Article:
Measuring changes in body composition is one of the most effective means of evaluating your diet and workout routine. Lowering your body fat percentage is also crucial for getting that six-pack of abs and a chiseled physique. Unfortunately, finding an accurate way to track your changes in body composition can prove to be quite challenging. There are tons of different techniques, each with their pros and cons. We outline the most popular methods and identify which ones you should trust.
Note: For the best results, check your body composition every six to eight weeks to measure improvements and see progress.
The Gold Standards
DEXA (Dual-energy X-ray Absorptiometry) Scan
In a DEXA scan, X-ray technology is used to estimate lean tissue, bone, mineral, and fat across regions of the body with amazing accuracy. Not only will a DEXA scan let you know your precise body composition, but it will also break it down by body segment so you can see where you’re holding the most muscle and fat. X-ray technology makes DEXA scans extremely accurate but also harder to find. They can also be quite pricey. Check with your local physician to find one near you.
Since muscle is much denser than fat, body density can tell us a lot about body composition. With underwater weighing, the subject is submerged and their density is calculated to estimate body composition. The downside, you have to get wet, and you need to be submerged underwater which may not be comfortable for some. However, underwater weighing is an extremely accurate measure of body composition if you don’t mind going under.
Bod Pod (Whole Body Plethysmography)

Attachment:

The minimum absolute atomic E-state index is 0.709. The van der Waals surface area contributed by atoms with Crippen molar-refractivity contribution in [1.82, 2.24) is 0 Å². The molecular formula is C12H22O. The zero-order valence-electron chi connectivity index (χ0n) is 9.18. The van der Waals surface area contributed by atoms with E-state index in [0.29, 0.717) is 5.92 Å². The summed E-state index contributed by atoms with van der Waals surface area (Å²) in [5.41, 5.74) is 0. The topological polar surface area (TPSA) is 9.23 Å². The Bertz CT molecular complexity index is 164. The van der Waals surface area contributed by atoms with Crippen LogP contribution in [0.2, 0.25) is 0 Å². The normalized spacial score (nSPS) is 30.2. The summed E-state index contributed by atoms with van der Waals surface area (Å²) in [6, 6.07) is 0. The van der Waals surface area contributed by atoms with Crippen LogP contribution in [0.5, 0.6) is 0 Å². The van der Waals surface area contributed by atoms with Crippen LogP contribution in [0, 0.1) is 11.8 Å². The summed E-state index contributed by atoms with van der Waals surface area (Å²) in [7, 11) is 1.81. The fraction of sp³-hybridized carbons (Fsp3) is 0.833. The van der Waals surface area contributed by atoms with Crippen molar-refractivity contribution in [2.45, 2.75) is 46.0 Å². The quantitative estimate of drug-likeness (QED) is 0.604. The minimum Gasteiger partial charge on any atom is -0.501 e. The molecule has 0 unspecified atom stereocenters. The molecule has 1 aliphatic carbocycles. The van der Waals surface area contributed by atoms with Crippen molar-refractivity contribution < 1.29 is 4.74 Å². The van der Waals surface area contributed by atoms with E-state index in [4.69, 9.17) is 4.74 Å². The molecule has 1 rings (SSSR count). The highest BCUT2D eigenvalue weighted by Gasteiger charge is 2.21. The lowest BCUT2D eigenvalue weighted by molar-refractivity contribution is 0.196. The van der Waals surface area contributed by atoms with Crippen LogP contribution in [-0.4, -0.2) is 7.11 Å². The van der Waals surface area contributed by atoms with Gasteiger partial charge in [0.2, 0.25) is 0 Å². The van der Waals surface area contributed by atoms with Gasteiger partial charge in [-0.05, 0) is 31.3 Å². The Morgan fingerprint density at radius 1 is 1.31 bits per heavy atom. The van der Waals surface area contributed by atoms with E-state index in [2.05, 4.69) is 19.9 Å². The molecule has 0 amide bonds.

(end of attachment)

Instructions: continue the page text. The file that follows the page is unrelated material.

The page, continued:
As another method of measuring density, the Bod Pod measures air displacement to estimate body composition. The testing procedure is very similar to underwater weighing – minus the water. The main downside: Bod Pods are often hard to come by and they can be expensive to use. However, they can be an effective alternative to DEXA and are extremely accurate. Check your local sports medicine clinic to find one near you.
The Silver Standard
Skinfold measurements are done using calipers on several sites across the body. They take into account the amount of subcutaneous (directly under the skin) fat an individual has and use it to predict total body fat percentage. The most common variations are the 3-site and 7-site skinfold tests. Sites are slightly different between men and women, but the protocol remains the same. Skinfold measurements remain as a popular and widely used method of measuring changes in body composition since calipers are easy to use and found at almost any gym. For the best accuracy, avoid working out beforehand and have the same technician perform the measurements each time since each technique may be slightly different.
The Bronze Standard
Bioelectrical impedance analysis (BIA) scales are perhaps the most popular method of measuring body composition because they are the least expensive and most widely available. BIA technology applies an electrical current to the body and measures how quickly that current is conducted. Lean tissue and fat mass conduct electrical signals very differently so the scale can use conductance to estimate body composition. Although BIA is one of the most popular methods of measuring body composition the accuracy can widely vary depending on an individual’s hydration status and other factors. Use BIA in conjunction with other methods of measuring body composition to ensure accuracy and track results.